Rebecca Ahlquist's Reviews > The Pianist: The Extraordinary Story of One Man's Survival in Warsaw, 1939–45

The Pianist by Władysław Szpilman
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Aug 21, 2010

really liked it

For some reason, I am drawn to Holocaust survivor stories. The Pianist is one of my favorites. Szpilman wrote this right after the war, so the tone of the story is muted, detached, and very matter of fact, as he was still reeling from his experiences. It is almost as if someone other than himself went through everything he describes.

The book is not written in strict chronological order. The beginning thrusts the reader right in the middle of Szpilman's life in the Warsaw Ghetto, and then goes backward to the beginning of the War as he recounts how he got to that point. The story then moves forward until Poland is liberated and he can resume his life.

Is Szpilman a hero? No. Does he do amazing things? Not really. Is he a particularly outstanding individual? Not at first glance. But that is what is compelling about the life of this man. He was a perfectly ordinary human being-with the huge exception of his musical talent-who is forced to deal with utterly extraordinary events.

And he survives. That is his amazing accomplishment. I think that is why I am drawn to these stories. Simply survival against monstrous odds.

There are times in Szpilman's story where he states that he gets a feeling or a thought that he heeds, and it ends up saving his life. Although there is no religious overtone to this story (unlike The Hiding Place) but as a religious person, I believe those are times when God was whispering to Szpilman. He grew to trust these impressions, and because of this he stayed alive.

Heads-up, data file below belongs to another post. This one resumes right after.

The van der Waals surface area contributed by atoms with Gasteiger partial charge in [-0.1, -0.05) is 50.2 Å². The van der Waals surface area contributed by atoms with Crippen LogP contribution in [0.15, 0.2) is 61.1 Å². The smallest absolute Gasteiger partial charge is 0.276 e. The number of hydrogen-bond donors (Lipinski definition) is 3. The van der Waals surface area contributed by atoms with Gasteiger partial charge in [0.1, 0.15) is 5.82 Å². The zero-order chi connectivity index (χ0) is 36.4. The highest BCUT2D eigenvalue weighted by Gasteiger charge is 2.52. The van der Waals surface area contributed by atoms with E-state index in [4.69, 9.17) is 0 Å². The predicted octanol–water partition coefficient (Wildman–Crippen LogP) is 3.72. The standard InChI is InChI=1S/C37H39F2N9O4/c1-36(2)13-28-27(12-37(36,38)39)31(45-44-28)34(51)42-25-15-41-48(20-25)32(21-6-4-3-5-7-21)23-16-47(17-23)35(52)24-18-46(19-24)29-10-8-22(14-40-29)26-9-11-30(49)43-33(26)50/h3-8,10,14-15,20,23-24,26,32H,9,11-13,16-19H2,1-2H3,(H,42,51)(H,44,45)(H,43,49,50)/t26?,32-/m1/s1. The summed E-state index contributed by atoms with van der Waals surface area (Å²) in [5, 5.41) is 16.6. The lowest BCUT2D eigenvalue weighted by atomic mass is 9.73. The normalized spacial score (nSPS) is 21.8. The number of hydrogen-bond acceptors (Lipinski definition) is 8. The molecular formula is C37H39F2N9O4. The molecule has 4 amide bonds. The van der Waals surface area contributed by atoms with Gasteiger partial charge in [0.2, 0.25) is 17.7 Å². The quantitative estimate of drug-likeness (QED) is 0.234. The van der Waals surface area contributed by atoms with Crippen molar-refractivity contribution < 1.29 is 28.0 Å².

This story is peppered with heart-wrenching scenes of loss, violence, incomprehensible cruelty, and deep sadness. But always Szpilman keeps going, moving ahead, fighting in his quiet way for his life.

I love music, and I think that is why this story speaks to strongly to me. In the end, his music literally saves his life, both as an anchor that he clings to during the bad months as Szpilman spends weeks alone in bombed out Warsaw, and near the end of the story when....well, you will have to read it to find out what happens!

A beautiful and compelling story.

As a side note to the book, a movie by the same name was made in 2002. It is a brilliant adaptation of the book. The actor who played Szpilman won the Oscar for best actor.

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